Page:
Court Upholds Denial of Asylum to Chinese

Larry O’Dell, AP, May 3

RICHMOND—A woman who fled China after the government forced her to have an intrauterine birth control device implanted is not entitled to asylum in the United States, a divided federal appeals court ruled yesterday.

A three-judge panel of the 4th U.S. Circuit Court of Appeals upheld a decision by the Board of Immigration Appeals, which concluded that Qiao Hua Li had failed to prove persecution and that her fears of harassment were not well-founded.

Mrs. Li was 16 when she got married in 1997, despite being denied a marriage certificate because Chinese law prohibits women from marrying until they are 20. She became pregnant four months later and, fearing a government-forced abortion, fled with her husband into the mountains.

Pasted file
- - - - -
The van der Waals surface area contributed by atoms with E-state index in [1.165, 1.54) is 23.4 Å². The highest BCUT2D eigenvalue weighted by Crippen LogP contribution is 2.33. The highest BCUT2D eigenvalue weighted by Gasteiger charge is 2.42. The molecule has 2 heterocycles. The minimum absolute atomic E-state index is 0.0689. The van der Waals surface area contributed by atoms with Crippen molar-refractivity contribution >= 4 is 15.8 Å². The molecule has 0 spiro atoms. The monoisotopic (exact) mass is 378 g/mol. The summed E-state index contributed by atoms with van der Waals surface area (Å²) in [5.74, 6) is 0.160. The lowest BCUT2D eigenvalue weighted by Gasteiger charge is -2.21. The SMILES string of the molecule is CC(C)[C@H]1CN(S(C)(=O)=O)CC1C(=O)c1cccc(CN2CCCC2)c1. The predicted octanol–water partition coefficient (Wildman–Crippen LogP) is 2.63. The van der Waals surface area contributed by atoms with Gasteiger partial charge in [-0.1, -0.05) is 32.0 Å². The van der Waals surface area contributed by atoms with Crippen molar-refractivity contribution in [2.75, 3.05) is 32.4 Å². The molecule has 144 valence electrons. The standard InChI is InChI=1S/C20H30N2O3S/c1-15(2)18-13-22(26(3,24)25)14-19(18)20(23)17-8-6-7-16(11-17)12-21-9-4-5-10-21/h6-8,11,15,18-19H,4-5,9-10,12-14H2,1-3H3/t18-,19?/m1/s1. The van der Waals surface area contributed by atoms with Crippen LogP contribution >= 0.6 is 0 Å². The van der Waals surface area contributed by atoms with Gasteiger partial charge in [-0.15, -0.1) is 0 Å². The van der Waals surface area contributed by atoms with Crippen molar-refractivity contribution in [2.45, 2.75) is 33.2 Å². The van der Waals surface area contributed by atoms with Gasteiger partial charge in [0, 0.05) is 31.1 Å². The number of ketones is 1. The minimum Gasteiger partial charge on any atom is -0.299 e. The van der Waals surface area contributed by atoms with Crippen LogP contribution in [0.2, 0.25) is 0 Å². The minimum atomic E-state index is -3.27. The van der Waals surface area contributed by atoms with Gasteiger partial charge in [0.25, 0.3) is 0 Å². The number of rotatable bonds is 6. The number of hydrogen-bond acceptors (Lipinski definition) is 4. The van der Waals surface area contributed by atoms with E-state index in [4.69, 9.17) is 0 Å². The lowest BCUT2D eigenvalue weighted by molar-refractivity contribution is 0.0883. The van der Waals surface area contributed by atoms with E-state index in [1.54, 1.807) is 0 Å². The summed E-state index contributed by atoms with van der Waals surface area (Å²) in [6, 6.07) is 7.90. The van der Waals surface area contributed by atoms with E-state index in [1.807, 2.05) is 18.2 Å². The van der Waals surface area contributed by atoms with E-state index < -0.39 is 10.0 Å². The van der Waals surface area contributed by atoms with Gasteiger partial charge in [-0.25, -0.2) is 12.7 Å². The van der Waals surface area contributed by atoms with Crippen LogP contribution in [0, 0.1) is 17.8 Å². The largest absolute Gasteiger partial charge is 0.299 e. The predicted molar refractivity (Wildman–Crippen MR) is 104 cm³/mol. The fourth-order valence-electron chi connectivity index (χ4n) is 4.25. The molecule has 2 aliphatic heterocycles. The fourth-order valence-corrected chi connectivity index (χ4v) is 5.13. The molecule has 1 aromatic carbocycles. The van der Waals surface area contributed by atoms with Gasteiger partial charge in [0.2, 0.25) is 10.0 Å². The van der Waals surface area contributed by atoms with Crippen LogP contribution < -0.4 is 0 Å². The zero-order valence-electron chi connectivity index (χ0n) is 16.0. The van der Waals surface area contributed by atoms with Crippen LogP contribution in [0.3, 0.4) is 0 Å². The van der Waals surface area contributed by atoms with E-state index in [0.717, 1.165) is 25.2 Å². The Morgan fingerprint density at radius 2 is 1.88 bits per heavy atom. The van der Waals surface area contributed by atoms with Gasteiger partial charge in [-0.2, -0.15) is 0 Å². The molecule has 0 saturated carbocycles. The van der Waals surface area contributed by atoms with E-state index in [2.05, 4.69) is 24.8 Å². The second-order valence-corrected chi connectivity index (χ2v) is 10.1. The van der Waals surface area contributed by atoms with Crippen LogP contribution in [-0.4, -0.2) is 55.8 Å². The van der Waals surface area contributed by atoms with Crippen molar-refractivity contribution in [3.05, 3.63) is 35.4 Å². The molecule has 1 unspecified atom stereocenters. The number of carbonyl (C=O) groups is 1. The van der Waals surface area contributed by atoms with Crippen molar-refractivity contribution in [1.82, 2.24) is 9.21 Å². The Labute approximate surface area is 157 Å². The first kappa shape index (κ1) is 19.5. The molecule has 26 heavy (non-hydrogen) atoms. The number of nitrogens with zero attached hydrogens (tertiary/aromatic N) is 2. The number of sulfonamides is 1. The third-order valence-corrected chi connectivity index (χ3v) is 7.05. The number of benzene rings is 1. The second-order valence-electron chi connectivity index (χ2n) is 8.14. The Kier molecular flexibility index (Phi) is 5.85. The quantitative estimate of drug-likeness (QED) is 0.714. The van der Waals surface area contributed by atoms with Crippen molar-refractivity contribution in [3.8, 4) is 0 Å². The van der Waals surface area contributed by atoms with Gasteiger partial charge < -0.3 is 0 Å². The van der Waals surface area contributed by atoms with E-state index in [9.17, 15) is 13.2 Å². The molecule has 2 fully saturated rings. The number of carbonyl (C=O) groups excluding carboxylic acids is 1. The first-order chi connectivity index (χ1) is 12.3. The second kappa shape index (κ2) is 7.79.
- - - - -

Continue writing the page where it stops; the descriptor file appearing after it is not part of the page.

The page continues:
The couple returned home eight months after the child was born and were fined 10,000 renminbi, or about $1,300, for the unauthorized birth.

Chinese officials also forced her to submit to an intrauterine device (IUD) insertion, she said, and she was checked every few months by doctors to ensure that the device was still in place and that she was not pregnant.

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An immigration judge ruled that China’s actions did not amount to persecution and noted that Mrs. Li had not had the IUD removed while in the United States. Mrs. Li testified that she feared repercussions if she is returned to China with the device removed.

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